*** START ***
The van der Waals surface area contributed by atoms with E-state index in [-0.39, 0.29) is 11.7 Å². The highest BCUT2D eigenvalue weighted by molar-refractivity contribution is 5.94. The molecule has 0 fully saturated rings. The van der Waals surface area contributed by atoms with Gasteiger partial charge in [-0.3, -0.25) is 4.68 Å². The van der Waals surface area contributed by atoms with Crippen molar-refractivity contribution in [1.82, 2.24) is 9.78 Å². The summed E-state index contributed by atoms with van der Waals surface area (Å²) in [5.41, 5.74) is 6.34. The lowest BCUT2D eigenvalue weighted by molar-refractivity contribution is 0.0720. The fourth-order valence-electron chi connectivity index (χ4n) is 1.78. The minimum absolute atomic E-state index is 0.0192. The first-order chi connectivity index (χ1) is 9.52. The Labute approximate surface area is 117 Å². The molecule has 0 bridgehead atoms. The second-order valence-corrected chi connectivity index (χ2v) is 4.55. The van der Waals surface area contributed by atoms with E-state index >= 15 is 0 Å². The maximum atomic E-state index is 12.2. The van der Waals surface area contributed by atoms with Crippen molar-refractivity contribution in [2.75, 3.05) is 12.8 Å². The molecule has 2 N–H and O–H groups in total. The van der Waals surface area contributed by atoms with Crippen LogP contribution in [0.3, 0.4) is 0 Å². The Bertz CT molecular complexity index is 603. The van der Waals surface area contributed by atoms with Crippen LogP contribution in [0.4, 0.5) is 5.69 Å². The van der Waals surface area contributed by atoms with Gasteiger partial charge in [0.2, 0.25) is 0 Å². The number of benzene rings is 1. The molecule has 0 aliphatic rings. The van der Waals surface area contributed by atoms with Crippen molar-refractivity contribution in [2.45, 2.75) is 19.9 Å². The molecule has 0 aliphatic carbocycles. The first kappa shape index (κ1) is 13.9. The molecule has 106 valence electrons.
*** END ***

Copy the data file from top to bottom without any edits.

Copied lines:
The van der Waals surface area contributed by atoms with E-state index in [-0.39, 0.29) is 11.7 Å². The highest BCUT2D eigenvalue weighted by molar-refractivity contribution is 5.94. The molecule has 0 fully saturated rings. The van der Waals surface area contributed by atoms with Gasteiger partial charge in [-0.3, -0.25) is 4.68 Å². The van der Waals surface area contributed by atoms with Crippen molar-refractivity contribution in [1.82, 2.24) is 9.78 Å². The summed E-state index contributed by atoms with van der Waals surface area (Å²) in [5.41, 5.74) is 6.34. The lowest BCUT2D eigenvalue weighted by molar-refractivity contribution is 0.0720. The fourth-order valence-electron chi connectivity index (χ4n) is 1.78. The minimum absolute atomic E-state index is 0.0192. The first-order chi connectivity index (χ1) is 9.52. The Labute approximate surface area is 117 Å². The molecule has 0 bridgehead atoms. The second-order valence-corrected chi connectivity index (χ2v) is 4.55. The van der Waals surface area contributed by atoms with E-state index >= 15 is 0 Å². The maximum atomic E-state index is 12.2. The van der Waals surface area contributed by atoms with Crippen molar-refractivity contribution in [2.75, 3.05) is 12.8 Å². The molecule has 2 N–H and O–H groups in total. The van der Waals surface area contributed by atoms with Crippen LogP contribution in [0.3, 0.4) is 0 Å². The Bertz CT molecular complexity index is 603. The van der Waals surface area contributed by atoms with Crippen LogP contribution in [0.4, 0.5) is 5.69 Å². The van der Waals surface area contributed by atoms with Gasteiger partial charge in [0.2, 0.25) is 0 Å². The number of benzene rings is 1. The molecule has 0 aliphatic rings. The van der Waals surface area contributed by atoms with Crippen molar-refractivity contribution in [2.45, 2.75) is 19.9 Å². The molecule has 0 aliphatic carbocycles. The first kappa shape index (κ1) is 13.9. The molecule has 106 valence electrons.